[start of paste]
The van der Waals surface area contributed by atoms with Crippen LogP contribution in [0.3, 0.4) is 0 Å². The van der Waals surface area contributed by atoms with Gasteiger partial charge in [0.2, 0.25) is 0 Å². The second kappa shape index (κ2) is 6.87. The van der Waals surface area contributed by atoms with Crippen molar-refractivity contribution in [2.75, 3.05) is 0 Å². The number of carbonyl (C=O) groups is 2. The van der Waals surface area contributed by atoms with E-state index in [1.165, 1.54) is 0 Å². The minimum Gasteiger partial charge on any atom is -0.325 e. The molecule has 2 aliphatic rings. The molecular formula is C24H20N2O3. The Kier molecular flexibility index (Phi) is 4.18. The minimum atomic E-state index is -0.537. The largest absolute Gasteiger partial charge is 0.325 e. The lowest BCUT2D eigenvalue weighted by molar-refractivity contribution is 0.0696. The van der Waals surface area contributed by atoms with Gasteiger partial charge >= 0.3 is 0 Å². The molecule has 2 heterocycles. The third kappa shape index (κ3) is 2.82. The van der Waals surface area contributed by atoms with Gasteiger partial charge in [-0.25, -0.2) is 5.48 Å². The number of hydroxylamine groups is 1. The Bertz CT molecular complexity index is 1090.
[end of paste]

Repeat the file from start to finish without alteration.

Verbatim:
The van der Waals surface area contributed by atoms with Crippen LogP contribution in [0.3, 0.4) is 0 Å². The van der Waals surface area contributed by atoms with Gasteiger partial charge in [0.2, 0.25) is 0 Å². The second kappa shape index (κ2) is 6.87. The van der Waals surface area contributed by atoms with Crippen molar-refractivity contribution in [2.75, 3.05) is 0 Å². The number of carbonyl (C=O) groups is 2. The van der Waals surface area contributed by atoms with E-state index in [1.165, 1.54) is 0 Å². The minimum Gasteiger partial charge on any atom is -0.325 e. The molecule has 2 aliphatic rings. The molecular formula is C24H20N2O3. The Kier molecular flexibility index (Phi) is 4.18. The minimum atomic E-state index is -0.537. The largest absolute Gasteiger partial charge is 0.325 e. The lowest BCUT2D eigenvalue weighted by molar-refractivity contribution is 0.0696. The van der Waals surface area contributed by atoms with Gasteiger partial charge >= 0.3 is 0 Å². The molecule has 2 heterocycles. The third kappa shape index (κ3) is 2.82. The van der Waals surface area contributed by atoms with Gasteiger partial charge in [-0.25, -0.2) is 5.48 Å². The number of hydroxylamine groups is 1. The Bertz CT molecular complexity index is 1090.